4. What "intangibles" appear in conflicts you experience (e.g., face saving). How do you deal with them? How do they affect your interaction? Do you deal differently with issues of content, relationship, procedure, and identity?
5. Are you content with how you manage conflict in your relationships? Are there things you would like to change? How might you better handle conflict in your relationships?
6. What are your strengths and weaknesses when dealing with conflict?
7. How do you verbally respond to conflict situations? How do you nonverbally respond?
8. What is your most common "conflict style?" You might discuss how you appeared according to some conflict inventory, such as the Thomas-Kilmann tool discussed in this course.
9. Do you have particular goals concerning your handling of conflict? Do you have ideas on how you might reach those goals?
You may want to consider issues not addressed by the above questions. I do not expect or encourage you to answer ALL of these questions. The questions exist to generate ideas; focus on what is meaningful to you.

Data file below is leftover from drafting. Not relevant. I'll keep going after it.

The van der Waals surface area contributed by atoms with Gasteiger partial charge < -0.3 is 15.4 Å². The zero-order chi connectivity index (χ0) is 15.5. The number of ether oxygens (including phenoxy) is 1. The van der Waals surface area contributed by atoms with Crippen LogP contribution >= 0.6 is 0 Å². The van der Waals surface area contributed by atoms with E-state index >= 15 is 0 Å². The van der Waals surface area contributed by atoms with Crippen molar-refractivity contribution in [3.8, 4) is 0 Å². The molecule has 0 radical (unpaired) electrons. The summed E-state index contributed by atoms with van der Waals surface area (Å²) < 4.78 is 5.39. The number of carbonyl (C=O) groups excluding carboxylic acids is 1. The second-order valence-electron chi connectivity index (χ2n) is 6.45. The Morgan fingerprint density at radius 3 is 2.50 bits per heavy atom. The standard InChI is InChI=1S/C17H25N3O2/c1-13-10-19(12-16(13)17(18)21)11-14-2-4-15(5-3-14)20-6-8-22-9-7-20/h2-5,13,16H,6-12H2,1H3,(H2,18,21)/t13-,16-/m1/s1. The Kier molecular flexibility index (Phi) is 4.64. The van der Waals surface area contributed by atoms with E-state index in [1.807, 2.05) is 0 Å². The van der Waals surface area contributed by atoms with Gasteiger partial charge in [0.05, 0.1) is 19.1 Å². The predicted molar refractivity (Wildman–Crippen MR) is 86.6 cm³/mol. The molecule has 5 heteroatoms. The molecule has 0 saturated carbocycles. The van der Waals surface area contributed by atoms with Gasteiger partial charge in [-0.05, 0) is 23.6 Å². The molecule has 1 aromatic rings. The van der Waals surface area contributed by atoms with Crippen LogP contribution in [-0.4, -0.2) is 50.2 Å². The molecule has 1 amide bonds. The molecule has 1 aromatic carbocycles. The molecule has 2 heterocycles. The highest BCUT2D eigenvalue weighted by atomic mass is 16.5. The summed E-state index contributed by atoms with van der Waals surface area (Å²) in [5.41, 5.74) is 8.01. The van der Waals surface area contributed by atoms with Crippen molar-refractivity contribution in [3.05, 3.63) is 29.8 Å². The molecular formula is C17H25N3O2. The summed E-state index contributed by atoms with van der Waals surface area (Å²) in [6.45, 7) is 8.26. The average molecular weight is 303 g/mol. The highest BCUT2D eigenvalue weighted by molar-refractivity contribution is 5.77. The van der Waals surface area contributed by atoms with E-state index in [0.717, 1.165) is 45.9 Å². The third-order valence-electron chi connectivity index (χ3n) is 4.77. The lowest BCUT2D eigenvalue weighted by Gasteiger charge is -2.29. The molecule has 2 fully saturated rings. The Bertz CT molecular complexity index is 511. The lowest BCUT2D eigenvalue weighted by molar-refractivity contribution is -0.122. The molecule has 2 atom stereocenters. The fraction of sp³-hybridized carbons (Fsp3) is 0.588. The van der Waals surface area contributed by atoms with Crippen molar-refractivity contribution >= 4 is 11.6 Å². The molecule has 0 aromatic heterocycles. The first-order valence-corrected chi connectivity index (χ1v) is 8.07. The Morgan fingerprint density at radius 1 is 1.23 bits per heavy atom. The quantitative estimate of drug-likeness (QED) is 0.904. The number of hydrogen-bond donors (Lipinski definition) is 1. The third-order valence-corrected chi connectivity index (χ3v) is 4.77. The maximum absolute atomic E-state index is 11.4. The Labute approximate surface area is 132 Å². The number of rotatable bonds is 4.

As you prepare the paper, you may want to focus your discussion by: (a) discussing how you approach conflict generally, (b) comparing and contrasting a couple of different kinds of relationships in which conflict occurs (e.g., co-worker and friend, parent and "significant other"), or (c) considering a particular important relationship. The key to an excellent paper is explaining WHY. You should clarify WHY you approach and deal with conflict as you do. For example, if you are content with how you deal with conflict, explain WHY. If you generally avoid conflict, explain WHY.
Additional Paper Options . . . Options C, D, E, anf F are . . .
SOME TERMS AND DEFINITIONS: A "CONFLICT" GLOSSARY IS UNDER CONSTRUCTION
Conflict: The interaction of interdependent parties who perceive incompatible goals (interests, aspirations, positions) and interference from each other in achieving those goals. An incompatibility. "A conflict exists whenever incompatible activities occur . . . an action that is incompatible with another action prevents, obstructs, interferes, injures, or in some way makes the latter less likely or less effective" (Deutsch, 1973, p. 10). Incompatibility may appear in conflict as different interests. "Conflict means perceived divergence of interest, or a belief that the parties' current aspirations cannot be achieved simultaneously" (Pruitt and Rubin, 1986, p. 4).